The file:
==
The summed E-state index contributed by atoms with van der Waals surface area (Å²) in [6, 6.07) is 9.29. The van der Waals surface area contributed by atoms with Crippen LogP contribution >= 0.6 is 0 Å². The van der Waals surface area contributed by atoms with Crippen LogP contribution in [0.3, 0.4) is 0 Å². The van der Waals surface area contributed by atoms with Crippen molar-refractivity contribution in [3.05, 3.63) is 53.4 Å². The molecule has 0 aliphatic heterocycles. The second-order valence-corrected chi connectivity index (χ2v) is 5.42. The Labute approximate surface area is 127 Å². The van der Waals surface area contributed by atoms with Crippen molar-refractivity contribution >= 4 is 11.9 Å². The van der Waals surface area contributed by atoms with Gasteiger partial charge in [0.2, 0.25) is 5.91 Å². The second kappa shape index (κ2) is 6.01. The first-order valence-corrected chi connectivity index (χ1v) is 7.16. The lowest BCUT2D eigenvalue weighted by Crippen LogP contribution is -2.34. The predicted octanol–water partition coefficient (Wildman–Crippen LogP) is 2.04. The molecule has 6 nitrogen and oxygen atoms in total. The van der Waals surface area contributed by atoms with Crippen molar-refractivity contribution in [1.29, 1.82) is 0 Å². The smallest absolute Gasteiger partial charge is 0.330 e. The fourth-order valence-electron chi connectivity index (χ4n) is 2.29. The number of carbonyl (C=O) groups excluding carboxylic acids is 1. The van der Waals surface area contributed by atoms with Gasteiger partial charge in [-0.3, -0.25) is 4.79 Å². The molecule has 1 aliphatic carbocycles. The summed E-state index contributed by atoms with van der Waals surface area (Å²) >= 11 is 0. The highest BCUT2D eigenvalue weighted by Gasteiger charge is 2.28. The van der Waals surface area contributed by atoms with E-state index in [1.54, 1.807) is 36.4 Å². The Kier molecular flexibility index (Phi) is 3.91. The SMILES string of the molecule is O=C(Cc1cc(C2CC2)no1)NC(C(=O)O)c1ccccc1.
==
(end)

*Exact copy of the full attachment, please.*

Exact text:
The summed E-state index contributed by atoms with van der Waals surface area (Å²) in [6, 6.07) is 9.29. The van der Waals surface area contributed by atoms with Crippen LogP contribution >= 0.6 is 0 Å². The van der Waals surface area contributed by atoms with Crippen LogP contribution in [0.3, 0.4) is 0 Å². The van der Waals surface area contributed by atoms with Crippen molar-refractivity contribution in [3.05, 3.63) is 53.4 Å². The molecule has 0 aliphatic heterocycles. The second-order valence-corrected chi connectivity index (χ2v) is 5.42. The Labute approximate surface area is 127 Å². The van der Waals surface area contributed by atoms with Crippen molar-refractivity contribution >= 4 is 11.9 Å². The van der Waals surface area contributed by atoms with Gasteiger partial charge in [0.2, 0.25) is 5.91 Å². The second kappa shape index (κ2) is 6.01. The first-order valence-corrected chi connectivity index (χ1v) is 7.16. The lowest BCUT2D eigenvalue weighted by Crippen LogP contribution is -2.34. The predicted octanol–water partition coefficient (Wildman–Crippen LogP) is 2.04. The molecule has 6 nitrogen and oxygen atoms in total. The van der Waals surface area contributed by atoms with Crippen molar-refractivity contribution in [1.29, 1.82) is 0 Å². The smallest absolute Gasteiger partial charge is 0.330 e. The fourth-order valence-electron chi connectivity index (χ4n) is 2.29. The number of carbonyl (C=O) groups excluding carboxylic acids is 1. The van der Waals surface area contributed by atoms with Gasteiger partial charge in [-0.3, -0.25) is 4.79 Å². The molecule has 1 aliphatic carbocycles. The summed E-state index contributed by atoms with van der Waals surface area (Å²) >= 11 is 0. The highest BCUT2D eigenvalue weighted by Gasteiger charge is 2.28. The van der Waals surface area contributed by atoms with E-state index in [1.54, 1.807) is 36.4 Å². The Kier molecular flexibility index (Phi) is 3.91. The SMILES string of the molecule is O=C(Cc1cc(C2CC2)no1)NC(C(=O)O)c1ccccc1.